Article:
Black Speech Grammar Guide

This document is intended to be a concise overview of the grammar of LoS Classical Black Speech as understood by Lugrekh from reading the lessons written by Scatha of the Land of Shadows and expanded on by Un4givenOrc of the Black Speech School, and others.

Those lessons contain a number of errors and many contradictions which make learning the language rather difficult. When the examples contradict the written rules, the rules take precedence. Where newer lessons contradict older lessons, the older lessons take precedence. Scatha's written rules take precedence over rules written by others.

In situations where there are no rules in Scatha's lessons, I will be creating my own rules based on what has already been created. I will attempt to stick to a strict word order and will avoid using English grammar as much as possible. This may lead to situations where my grammar does not agree with what others may have done in the past.

While my intent is not to create a new dialect, the rules presented here could be called "The Redhandian Dialect of the Land of Shadows Classical Black Speech".


Basic Sentence structure

1. Subject 2. Attribute 3. Predicate 4. Direct object 5. Indirect object 6. Adjunct
Noun Adjective Verb Noun
Pronoun (attached to the verb)
Noun (+ Prep)
Pronoun (+ Prep)
Noun (+ Prep)


Verbs can be followed by a number of suffixes. They are attached in the following order and there is only ever one of each type:

Type 1 - Infinitive

Type 1 turns verbs into other types of words.

-at turns a verb into the infinitive: srinkhsha- understand, srinkhshaat to understand.

-arz turns a verb into an adverb: srinkhshaarz understandably.

-ûrz turns a verb into an adjective: srinkhshaûrz understandable.

Type 2 - Active/Passive

Type 2 turns the verb into the passive voice. gimb- find, olog gimbuzat golug The troll found the elf, olog gimbaguzat golug The elf was found by the troll.

Type 3 - Tense

Type 3 determine the tense. It is selected based on the following chart. hon- look, see, watch, honubizg, I will look, see, watch

Type 4 - Person

Type 4 conjugates the verb based on the subject's person. hon- look, see, watch, honuzutta They watched him

Present Future Past Pres Active Past Passive
I/We/You -0 -ub -uz -ug -uga
He/She/It -at -ubat -uzat -ugat -ugaat
They -ut -ubut -uzut -ugut -ugaut
Type 5 - Object

Type 5 is the pronoun that represents the object. It is selected from the list below. shakol- kick, shakolubtaizg I will kick him.

Personal Pronouns

Subject (first person is a verb suffix, others are stand alone words) Object (verb suffixes)
I -izg Me -izish
We -izgu Us -izishu
You (singular) lat You (singular) -lat
You (plural) latu You (plural) -latu
He/She/It ta Him/It -ta
They ulu Her -to
    Them -ul
Type 6 - Aspect

Type 6 is used to mark if a verb has been partially or totally completed. fargh- jump, farghuzatâzh He jumped a little, farghuzatûk He completed jumping.

Type 7 - First Person Subject

Type 7 is the first person pronoun that represents the subject. These are always attached to the verb. They are chosen from the pronoun table above. Only first person subject pronouns are suffixes, others are stand alone words that go before the verb. fargh- jump, farghuzizg I jumped


Nouns can also be followed by a number of suffixes. They are attached in the following order and there is only every one of each, except for type 7, postpositions, of which there can be many.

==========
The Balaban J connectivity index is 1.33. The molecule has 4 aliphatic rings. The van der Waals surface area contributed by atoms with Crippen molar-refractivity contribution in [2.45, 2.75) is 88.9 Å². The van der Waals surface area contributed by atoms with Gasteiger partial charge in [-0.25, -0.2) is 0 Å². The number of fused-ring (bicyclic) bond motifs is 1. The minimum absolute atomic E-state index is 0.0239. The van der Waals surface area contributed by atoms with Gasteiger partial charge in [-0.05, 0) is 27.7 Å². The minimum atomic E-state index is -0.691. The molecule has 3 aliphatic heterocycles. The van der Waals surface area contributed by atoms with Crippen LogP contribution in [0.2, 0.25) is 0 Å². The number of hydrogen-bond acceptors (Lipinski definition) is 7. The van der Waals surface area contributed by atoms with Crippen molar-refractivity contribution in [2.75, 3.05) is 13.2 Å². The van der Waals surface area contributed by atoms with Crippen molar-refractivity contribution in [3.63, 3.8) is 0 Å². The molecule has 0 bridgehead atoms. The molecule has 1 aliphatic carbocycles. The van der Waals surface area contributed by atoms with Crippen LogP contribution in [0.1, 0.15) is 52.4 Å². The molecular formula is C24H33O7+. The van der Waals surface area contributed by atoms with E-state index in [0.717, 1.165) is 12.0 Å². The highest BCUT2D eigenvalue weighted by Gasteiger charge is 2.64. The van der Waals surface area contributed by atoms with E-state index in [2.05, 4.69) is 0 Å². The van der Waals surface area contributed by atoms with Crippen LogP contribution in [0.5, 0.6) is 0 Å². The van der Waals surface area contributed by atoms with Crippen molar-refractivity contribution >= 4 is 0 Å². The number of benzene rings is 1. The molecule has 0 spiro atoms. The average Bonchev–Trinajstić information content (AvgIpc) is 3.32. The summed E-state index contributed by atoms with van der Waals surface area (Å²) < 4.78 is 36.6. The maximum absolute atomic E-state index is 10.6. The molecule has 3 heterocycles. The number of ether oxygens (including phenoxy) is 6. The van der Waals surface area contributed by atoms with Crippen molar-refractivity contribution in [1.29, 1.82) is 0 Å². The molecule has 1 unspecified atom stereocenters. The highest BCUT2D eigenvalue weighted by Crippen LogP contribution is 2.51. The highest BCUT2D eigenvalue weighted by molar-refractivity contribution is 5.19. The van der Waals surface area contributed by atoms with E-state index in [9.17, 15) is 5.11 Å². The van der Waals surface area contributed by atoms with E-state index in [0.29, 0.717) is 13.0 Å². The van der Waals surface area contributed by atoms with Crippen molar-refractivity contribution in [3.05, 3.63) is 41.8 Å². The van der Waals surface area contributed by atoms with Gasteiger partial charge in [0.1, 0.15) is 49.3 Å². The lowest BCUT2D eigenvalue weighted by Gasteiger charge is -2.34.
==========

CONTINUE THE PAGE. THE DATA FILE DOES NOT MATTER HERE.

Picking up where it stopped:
Type 1 - Noun Forming

Type 1 converts verbs into nouns. fargh- jump, farghal jumper, one who jumps.

Type 2 - Gender modifier

Type 2 converts a noun into a female version of the noun. uruk ork, uruklob/urukniz she-orc.

Type 3 - Short adjective

Type 3 is short adjectives. Longer adjectives should follow the noun. mi cat, mimorraz the strange black cat.

Short Adjectives

all ûk high; tall târ
bad; wrong fik hollow ûnk
beautiful; comfortable; pleasant; nice; fine tor hot muz
better mâz last tîl
big; large dur less yûl
bitter (taste) sâr narrow; tight yat
black mor new fîn
blue ulb new ûn
brave hûr odd; strange; weird raz
brown (skin, hair) gru old
cruel bol only; single tug
each ûgh opposite bug
easy; simple; light gat past; previous gûg
eternal ukû proud mîb
famous; celebrated; famed; knewn; well-known sul scary; frightening uf
fast; quick hîs small; little; short gaz
fat; fleshy; porky such; so zam
fertile hru sure rûz
flabby tough gor
flat gok ugly kûf
full gûk whole fol
gentle mûk wise; sly; smart; cunning; shrewd; astute zûr
great mad yellow mâl
Type 4 - Demonstrative Pronouns

Type 4 means "this/that" -za or "these/those" -zaz

Type 5 - Possessive Pronoun

Type 5 is a Possessive pronoun. nazg ring, nazgulub their ring.

Possessive Suffixes

My/Mine -izub Your (sing) -lab
Ours -izubu Your (plural) -latub
His/its -tab Their -ulub
Her -tob
Type 6 - Specific Prepositions

Type 6 is few specific prepositions. These all seem to also mark if a noun is the indirect object.

Case Prepositions

of -ob to -u
in -ishi by; via; by mean(s) of; by use of; with use of -irzi
Type 7 - Prepositions

Type 7 is any post(pre)position from the list.

Type 8 - Plural

Type 8 is a plural marker. -u is used when a noun ends with a consonant, while -z is used when a noun ends with a vowel.

Noun Plurals

Ends with a Consonant -u Ends with a Vowel -z
Race/People -hai All -ûk


Adjectives can also be followed by a number of suffixes.

Type 1 - Adjective Forming

Type 1 suffix added to a root to turn it into an adjective.

Type 2 - Degree of comparison


Type 3 - Plural

Type 3 suffix must agree with the plural suffix on the noun that adjective is describing.


Indirect Objects: Follow the direct Object and are suffixed with -u

Adverbs: Follow verb